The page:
Got you. And as far as say the timeline over the next couple of years to get that done. Are there spots where you might be able to accelerate. And I know obviously [indiscernible] asked about margin potential over the next year. But just thinking about that other synergies that you have outlined. And any reason to think maybe that it couldn't be done in a year.

Scott Patterson

Not, we think it's just going to be at steady pace again going from 6.8% in that business to the 8% incrementally. The spaces in terms of the implementation of these initiatives and we just don't see any reason to kind of go and start thinking an acceleration of realization of that target margin.

David Gold

Got you. Okay. And then one other question, on the other side of the business, you’ve seen some success from centralizing production. Are there other opportunities in the - in the company-owned system side for centralizing so that we might see even better margins than you're thinking currently?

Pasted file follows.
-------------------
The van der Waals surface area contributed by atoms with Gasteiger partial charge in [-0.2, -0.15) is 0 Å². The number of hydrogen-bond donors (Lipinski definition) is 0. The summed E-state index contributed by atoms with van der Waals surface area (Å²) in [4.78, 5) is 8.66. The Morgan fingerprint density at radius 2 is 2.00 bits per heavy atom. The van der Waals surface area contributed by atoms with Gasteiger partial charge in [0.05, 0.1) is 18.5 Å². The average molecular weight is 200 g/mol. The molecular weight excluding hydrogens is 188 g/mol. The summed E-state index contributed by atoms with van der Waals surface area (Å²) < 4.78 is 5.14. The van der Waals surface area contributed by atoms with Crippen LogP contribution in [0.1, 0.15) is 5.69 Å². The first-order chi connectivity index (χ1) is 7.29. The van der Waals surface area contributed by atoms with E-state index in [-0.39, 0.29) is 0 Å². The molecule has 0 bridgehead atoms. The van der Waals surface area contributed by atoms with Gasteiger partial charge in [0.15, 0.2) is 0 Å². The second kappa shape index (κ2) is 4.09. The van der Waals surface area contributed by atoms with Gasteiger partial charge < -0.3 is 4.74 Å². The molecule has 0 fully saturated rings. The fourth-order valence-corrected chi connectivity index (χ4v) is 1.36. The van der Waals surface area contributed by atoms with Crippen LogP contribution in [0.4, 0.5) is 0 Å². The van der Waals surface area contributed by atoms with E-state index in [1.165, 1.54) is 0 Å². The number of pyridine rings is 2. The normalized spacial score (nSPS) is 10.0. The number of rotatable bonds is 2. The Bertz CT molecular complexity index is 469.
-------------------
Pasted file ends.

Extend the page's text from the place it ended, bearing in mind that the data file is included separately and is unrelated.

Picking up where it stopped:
Scott Patterson

There are, in terms of shared services as we build up the national platform of California Closets. It's very early days for Paul Davis. So I won't speak to that, but certainly doing the some of the same kind of things that we've been undertaking at FirstService Residential centralizing, accounting and those sorts of things. But much of that is really built into our communication and what we expect from the future margin enhancement in this business. We've communicated 8% to 10% currently going into the low-teens from centralized production in Phoenix and we'll have an East Coast facility probably in 2017. But that will incorporate our thinking around shared services and capture that in that guidance.